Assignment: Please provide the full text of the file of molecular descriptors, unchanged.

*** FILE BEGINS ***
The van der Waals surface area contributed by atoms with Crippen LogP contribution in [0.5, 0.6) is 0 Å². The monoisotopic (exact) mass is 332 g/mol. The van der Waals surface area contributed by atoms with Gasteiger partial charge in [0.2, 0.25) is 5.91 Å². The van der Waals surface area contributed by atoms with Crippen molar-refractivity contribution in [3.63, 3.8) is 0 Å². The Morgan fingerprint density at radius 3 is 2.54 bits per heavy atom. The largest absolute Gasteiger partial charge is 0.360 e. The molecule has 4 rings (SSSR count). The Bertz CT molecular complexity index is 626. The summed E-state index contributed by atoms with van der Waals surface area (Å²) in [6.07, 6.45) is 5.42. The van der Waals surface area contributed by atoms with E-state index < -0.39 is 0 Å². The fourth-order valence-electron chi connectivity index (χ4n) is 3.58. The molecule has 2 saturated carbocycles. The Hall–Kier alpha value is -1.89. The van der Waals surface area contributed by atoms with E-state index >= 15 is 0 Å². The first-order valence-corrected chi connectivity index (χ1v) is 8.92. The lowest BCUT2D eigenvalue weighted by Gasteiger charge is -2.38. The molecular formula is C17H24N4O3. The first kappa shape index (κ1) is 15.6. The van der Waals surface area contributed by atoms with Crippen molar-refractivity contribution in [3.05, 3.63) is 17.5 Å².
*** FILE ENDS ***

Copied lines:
The van der Waals surface area contributed by atoms with Crippen LogP contribution in [0.5, 0.6) is 0 Å². The monoisotopic (exact) mass is 332 g/mol. The van der Waals surface area contributed by atoms with Gasteiger partial charge in [0.2, 0.25) is 5.91 Å². The van der Waals surface area contributed by atoms with Crippen molar-refractivity contribution in [3.63, 3.8) is 0 Å². The Morgan fingerprint density at radius 3 is 2.54 bits per heavy atom. The largest absolute Gasteiger partial charge is 0.360 e. The molecule has 4 rings (SSSR count). The Bertz CT molecular complexity index is 626. The summed E-state index contributed by atoms with van der Waals surface area (Å²) in [6.07, 6.45) is 5.42. The van der Waals surface area contributed by atoms with E-state index < -0.39 is 0 Å². The fourth-order valence-electron chi connectivity index (χ4n) is 3.58. The molecule has 2 saturated carbocycles. The Hall–Kier alpha value is -1.89. The van der Waals surface area contributed by atoms with E-state index >= 15 is 0 Å². The first-order valence-corrected chi connectivity index (χ1v) is 8.92. The lowest BCUT2D eigenvalue weighted by Gasteiger charge is -2.38. The molecular formula is C17H24N4O3. The first kappa shape index (κ1) is 15.6. The van der Waals surface area contributed by atoms with Crippen molar-refractivity contribution in [3.05, 3.63) is 17.5 Å².